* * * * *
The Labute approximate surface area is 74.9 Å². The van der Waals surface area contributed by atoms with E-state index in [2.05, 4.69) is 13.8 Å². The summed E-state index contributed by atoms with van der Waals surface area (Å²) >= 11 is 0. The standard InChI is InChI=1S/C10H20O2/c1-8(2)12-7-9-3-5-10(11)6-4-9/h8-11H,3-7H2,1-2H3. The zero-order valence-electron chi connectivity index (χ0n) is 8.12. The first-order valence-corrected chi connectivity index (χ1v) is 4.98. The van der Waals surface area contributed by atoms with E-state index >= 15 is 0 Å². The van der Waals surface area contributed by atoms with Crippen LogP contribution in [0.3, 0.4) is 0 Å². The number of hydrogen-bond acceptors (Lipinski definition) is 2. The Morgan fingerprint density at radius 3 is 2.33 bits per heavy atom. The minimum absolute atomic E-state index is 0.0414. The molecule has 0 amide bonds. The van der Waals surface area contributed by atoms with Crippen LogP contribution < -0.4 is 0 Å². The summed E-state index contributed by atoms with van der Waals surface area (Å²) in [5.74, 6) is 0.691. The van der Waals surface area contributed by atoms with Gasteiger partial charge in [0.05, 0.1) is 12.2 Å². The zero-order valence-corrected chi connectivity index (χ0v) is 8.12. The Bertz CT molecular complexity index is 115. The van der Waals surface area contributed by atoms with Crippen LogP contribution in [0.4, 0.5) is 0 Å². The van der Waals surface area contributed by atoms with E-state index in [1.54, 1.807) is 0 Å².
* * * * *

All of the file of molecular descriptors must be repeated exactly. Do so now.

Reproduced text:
The Labute approximate surface area is 74.9 Å². The van der Waals surface area contributed by atoms with E-state index in [2.05, 4.69) is 13.8 Å². The summed E-state index contributed by atoms with van der Waals surface area (Å²) >= 11 is 0. The standard InChI is InChI=1S/C10H20O2/c1-8(2)12-7-9-3-5-10(11)6-4-9/h8-11H,3-7H2,1-2H3. The zero-order valence-electron chi connectivity index (χ0n) is 8.12. The first-order valence-corrected chi connectivity index (χ1v) is 4.98. The van der Waals surface area contributed by atoms with E-state index >= 15 is 0 Å². The van der Waals surface area contributed by atoms with Crippen LogP contribution in [0.3, 0.4) is 0 Å². The number of hydrogen-bond acceptors (Lipinski definition) is 2. The Morgan fingerprint density at radius 3 is 2.33 bits per heavy atom. The minimum absolute atomic E-state index is 0.0414. The molecule has 0 amide bonds. The van der Waals surface area contributed by atoms with Crippen LogP contribution < -0.4 is 0 Å². The summed E-state index contributed by atoms with van der Waals surface area (Å²) in [5.74, 6) is 0.691. The van der Waals surface area contributed by atoms with Gasteiger partial charge in [0.05, 0.1) is 12.2 Å². The zero-order valence-corrected chi connectivity index (χ0v) is 8.12. The Bertz CT molecular complexity index is 115. The van der Waals surface area contributed by atoms with Crippen LogP contribution in [0.4, 0.5) is 0 Å². The van der Waals surface area contributed by atoms with E-state index in [1.54, 1.807) is 0 Å².